Monday, March 22, 2010

The Sicilian Labryinth

Here's what I found at the SCF website lately:

"The Singapore Chess Federation announces its National Junior & Youth training game Programme 2010, which shall promote best opening play as White and best defense/counterattack as Black.

The “Open Sicilian”, starting with 1.e4! c5! 2.Nf3!, followed by 3.d4! cxd4! is regularly played by leading International Grand Masters, who consider it as practically the best modern way to play for a win by both White (with 1.e4!) and by Black (with 1… c5!). Then again, White’s best practical options remain with the “Open Sicilian”.

1.e4, followed by 1…c5, further followed by the Open Sicilian, ensure asymmetrical and dynamic positions at the very start of the game. On their way to the top, World Chess Champions benefited – mostly from these.

In an effort to nurture and promote Singapore Chess Lions into Roaring Lions, starting at the Developmental level of our Training Pipeline, trainees shall intensively practice, by their own choosing when with Black pieces: the Najdorf, Dragon, Classical, Scheveningen, Sveshnikov, Accelerated Dragon, Gaw-Paw, Kalashnikov, Four Knights, Taimanov or Kan Sicilian variations, and when with White – by choosing own responses to these variations.

We are confident that our new and improved training play guidelines and instructions will help all our young chess players in achieving their highest potentials from the earliest age and sustain these throughout their chess playing careers."

Uh-oh, no, this leads the children straight into the Sicilian Labryinth. What's a labryinth?

The Oxford Dictionary defines it as a a complicated irregular network of passages or paths. That is precisely what the Sicilian Defence is.

Most active chess players know what it takes to play this opening, which is the most complex yet sophisticated enough to warrant the attention of the Masters and Grandmasters of the game.

My gripe with this approach is this -

To study and play the Sicilian well (whether for White or Black), there must be a few pre-requisites on the part of the player.

1 The player requires strong nerves to press on his/her attack and not shirk to defend his/her position when threatened. Good calculating skills and strong tactics are required.

2 Great knowledge and a good memory is required to learn about the many traps and pitfalls which has already been uncovered over the last 40 years. One needs only to look at the large number of books written on Sicilian miniatures where Black or White can be demolished quickly due to a slip in move-order. Hence, it would be pointless to know the first 13 moves and forget the remaining ones as this often means victory would go to the player who knows it more. There are also many thematic sacrifices that one must be familiar with when playing the Sicilian as these may easily occur. Strong players spend hours re-playing the latest games from the major tournaments to know the latest word on their variations so there's no substitute for time-consuming hard work.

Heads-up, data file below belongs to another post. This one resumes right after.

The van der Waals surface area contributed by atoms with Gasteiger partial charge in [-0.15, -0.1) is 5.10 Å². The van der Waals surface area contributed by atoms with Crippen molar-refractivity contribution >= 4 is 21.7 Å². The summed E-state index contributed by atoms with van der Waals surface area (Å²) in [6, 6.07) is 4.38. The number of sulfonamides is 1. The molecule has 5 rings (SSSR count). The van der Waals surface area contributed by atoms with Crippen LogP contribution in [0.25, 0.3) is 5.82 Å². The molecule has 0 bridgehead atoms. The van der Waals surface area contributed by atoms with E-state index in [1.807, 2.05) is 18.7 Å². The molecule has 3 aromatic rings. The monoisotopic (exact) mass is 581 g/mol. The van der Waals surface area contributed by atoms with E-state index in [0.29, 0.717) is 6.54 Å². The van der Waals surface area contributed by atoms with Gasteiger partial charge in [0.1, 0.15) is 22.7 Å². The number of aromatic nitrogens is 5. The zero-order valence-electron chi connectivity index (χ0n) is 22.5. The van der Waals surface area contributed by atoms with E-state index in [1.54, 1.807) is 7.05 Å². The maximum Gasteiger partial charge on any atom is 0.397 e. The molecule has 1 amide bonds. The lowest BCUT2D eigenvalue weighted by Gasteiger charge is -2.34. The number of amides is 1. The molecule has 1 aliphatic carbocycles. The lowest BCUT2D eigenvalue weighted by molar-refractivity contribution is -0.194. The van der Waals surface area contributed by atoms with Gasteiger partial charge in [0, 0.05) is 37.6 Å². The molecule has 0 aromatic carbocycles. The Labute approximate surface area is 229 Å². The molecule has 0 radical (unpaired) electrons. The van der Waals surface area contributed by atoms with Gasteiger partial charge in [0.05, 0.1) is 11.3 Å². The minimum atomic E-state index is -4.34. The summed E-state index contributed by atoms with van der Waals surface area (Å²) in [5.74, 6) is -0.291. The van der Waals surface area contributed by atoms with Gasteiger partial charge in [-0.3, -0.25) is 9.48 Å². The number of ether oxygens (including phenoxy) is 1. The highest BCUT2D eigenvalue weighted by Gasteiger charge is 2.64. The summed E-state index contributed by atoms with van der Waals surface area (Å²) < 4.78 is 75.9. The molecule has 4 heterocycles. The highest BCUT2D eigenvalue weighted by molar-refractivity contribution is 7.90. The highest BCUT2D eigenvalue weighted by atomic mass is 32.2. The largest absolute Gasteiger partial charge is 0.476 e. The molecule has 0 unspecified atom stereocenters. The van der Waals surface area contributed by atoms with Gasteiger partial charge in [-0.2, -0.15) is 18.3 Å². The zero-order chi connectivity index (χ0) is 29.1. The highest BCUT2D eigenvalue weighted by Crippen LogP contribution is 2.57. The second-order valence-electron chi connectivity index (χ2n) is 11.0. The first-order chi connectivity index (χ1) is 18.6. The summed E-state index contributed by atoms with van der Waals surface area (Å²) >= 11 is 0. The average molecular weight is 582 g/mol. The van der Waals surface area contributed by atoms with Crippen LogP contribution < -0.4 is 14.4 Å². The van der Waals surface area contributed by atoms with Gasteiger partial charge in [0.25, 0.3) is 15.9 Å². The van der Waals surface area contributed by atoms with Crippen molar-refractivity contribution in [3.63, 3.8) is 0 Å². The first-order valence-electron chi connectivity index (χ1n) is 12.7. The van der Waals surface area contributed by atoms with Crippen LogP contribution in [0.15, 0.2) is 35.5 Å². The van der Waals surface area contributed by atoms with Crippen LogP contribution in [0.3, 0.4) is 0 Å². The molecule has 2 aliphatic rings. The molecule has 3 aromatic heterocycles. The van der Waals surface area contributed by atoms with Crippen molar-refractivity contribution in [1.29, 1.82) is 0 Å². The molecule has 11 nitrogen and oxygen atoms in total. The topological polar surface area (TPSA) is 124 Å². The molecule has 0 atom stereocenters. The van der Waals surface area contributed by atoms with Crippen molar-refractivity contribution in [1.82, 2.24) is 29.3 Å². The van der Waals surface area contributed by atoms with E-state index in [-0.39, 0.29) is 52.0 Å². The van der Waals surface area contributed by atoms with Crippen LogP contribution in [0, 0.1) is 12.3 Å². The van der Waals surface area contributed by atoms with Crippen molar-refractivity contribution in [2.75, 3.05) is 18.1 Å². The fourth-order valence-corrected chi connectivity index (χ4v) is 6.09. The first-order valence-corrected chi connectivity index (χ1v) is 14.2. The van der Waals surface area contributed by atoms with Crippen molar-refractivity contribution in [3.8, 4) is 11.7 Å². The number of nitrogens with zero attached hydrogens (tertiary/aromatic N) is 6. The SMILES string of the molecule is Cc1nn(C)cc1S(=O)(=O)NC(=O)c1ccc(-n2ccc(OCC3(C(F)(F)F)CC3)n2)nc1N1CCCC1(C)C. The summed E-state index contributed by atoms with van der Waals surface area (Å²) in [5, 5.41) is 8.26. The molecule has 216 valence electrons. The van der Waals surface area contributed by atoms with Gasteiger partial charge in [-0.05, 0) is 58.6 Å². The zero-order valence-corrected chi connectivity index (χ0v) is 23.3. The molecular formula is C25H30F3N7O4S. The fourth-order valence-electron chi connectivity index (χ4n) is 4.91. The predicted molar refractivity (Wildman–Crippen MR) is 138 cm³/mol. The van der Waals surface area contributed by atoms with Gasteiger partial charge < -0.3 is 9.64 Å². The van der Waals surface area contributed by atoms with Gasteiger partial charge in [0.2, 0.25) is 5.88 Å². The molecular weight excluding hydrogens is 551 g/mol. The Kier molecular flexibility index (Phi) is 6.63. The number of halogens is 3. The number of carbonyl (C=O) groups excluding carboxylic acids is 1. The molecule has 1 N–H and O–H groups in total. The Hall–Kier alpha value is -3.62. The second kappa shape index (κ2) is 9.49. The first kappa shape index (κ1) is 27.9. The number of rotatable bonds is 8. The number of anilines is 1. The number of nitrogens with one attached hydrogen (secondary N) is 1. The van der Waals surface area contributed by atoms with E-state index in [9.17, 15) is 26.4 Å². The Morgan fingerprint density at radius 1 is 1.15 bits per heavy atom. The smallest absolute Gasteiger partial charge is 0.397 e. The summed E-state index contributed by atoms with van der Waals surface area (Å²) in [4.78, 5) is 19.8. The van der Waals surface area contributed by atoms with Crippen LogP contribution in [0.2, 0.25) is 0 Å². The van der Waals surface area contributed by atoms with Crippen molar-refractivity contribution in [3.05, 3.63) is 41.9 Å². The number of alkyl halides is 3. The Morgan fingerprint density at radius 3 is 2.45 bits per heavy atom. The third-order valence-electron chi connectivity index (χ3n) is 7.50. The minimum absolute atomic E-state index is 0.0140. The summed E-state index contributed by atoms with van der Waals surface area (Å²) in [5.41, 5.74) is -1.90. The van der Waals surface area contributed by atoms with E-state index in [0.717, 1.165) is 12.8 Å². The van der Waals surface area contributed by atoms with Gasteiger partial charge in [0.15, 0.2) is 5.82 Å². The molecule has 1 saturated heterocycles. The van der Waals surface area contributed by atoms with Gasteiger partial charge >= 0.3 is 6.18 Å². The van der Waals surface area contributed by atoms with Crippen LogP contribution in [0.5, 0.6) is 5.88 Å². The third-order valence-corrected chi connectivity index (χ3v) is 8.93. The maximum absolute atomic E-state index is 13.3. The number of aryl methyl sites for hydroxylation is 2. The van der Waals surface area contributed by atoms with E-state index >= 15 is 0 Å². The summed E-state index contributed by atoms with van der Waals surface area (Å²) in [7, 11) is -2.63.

3 Extra time is required not just to memorise the main variations the student is playing, but also the numerous Anti-Sicilians where White plays other than 2 Nf3, especially 2 c3, 2Nc3 etc.

To do all this within 5 hours a week, in my opinion, not a realistic way to go for children who nowadays pack a hefty school, tuition and other courses in their school-term. I am simply wondering how on earth the kids are going to find the time to learn all this, that is if they are suited temperamentally to play this opening in the first place.

My deepest worry is that we are committing the children in this training program to undergo a very time-consuming approach to rote-learn the variations, without having sufficient time to understand the characteristics of the complicated twists the games can result. They could end up, as a world-famous Russian coach points out," Play the opening like an expert and the middlegame like an idiot".

Time will tell if this happens in the performance of these children in the December competitions. Good luck.

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